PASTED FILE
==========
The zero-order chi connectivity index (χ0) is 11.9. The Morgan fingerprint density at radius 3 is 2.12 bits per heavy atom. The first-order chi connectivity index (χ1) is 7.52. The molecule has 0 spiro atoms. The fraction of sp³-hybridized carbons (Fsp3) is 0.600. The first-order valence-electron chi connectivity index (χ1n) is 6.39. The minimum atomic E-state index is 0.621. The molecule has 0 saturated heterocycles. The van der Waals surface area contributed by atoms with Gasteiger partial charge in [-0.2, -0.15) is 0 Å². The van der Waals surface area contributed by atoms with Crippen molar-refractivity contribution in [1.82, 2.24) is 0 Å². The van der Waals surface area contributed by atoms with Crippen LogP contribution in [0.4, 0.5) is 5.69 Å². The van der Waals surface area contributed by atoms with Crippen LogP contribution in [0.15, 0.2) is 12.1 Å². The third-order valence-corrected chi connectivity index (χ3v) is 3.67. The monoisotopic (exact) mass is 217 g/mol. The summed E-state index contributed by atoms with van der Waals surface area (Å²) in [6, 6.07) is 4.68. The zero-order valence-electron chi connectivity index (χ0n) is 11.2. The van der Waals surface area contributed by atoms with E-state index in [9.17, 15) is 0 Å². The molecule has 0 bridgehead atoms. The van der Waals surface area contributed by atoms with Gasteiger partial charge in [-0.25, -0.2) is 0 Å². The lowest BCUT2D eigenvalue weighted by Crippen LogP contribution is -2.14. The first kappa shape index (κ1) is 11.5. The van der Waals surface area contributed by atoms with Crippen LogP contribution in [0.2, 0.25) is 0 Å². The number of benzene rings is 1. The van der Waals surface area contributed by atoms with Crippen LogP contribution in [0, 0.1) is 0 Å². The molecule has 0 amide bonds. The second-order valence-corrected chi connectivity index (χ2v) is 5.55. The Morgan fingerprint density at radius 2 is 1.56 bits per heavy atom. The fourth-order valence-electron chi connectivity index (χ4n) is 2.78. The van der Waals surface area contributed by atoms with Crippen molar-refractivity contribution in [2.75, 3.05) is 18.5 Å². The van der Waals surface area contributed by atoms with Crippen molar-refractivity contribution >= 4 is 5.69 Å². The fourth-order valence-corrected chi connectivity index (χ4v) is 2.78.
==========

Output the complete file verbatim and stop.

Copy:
The zero-order chi connectivity index (χ0) is 11.9. The Morgan fingerprint density at radius 3 is 2.12 bits per heavy atom. The first-order chi connectivity index (χ1) is 7.52. The molecule has 0 spiro atoms. The fraction of sp³-hybridized carbons (Fsp3) is 0.600. The first-order valence-electron chi connectivity index (χ1n) is 6.39. The minimum atomic E-state index is 0.621. The molecule has 0 saturated heterocycles. The van der Waals surface area contributed by atoms with Gasteiger partial charge in [-0.2, -0.15) is 0 Å². The van der Waals surface area contributed by atoms with Crippen molar-refractivity contribution in [1.82, 2.24) is 0 Å². The van der Waals surface area contributed by atoms with Crippen LogP contribution in [0.4, 0.5) is 5.69 Å². The van der Waals surface area contributed by atoms with Crippen LogP contribution in [0.15, 0.2) is 12.1 Å². The third-order valence-corrected chi connectivity index (χ3v) is 3.67. The monoisotopic (exact) mass is 217 g/mol. The summed E-state index contributed by atoms with van der Waals surface area (Å²) in [6, 6.07) is 4.68. The zero-order valence-electron chi connectivity index (χ0n) is 11.2. The van der Waals surface area contributed by atoms with E-state index in [9.17, 15) is 0 Å². The molecule has 0 bridgehead atoms. The van der Waals surface area contributed by atoms with Gasteiger partial charge in [-0.25, -0.2) is 0 Å². The lowest BCUT2D eigenvalue weighted by Crippen LogP contribution is -2.14. The first kappa shape index (κ1) is 11.5. The van der Waals surface area contributed by atoms with Crippen LogP contribution in [0.2, 0.25) is 0 Å². The number of benzene rings is 1. The van der Waals surface area contributed by atoms with Crippen LogP contribution in [0, 0.1) is 0 Å². The molecule has 0 amide bonds. The second-order valence-corrected chi connectivity index (χ2v) is 5.55. The Morgan fingerprint density at radius 2 is 1.56 bits per heavy atom. The fourth-order valence-electron chi connectivity index (χ4n) is 2.78. The van der Waals surface area contributed by atoms with Crippen molar-refractivity contribution in [2.75, 3.05) is 18.5 Å². The van der Waals surface area contributed by atoms with Crippen molar-refractivity contribution >= 4 is 5.69 Å². The fourth-order valence-corrected chi connectivity index (χ4v) is 2.78.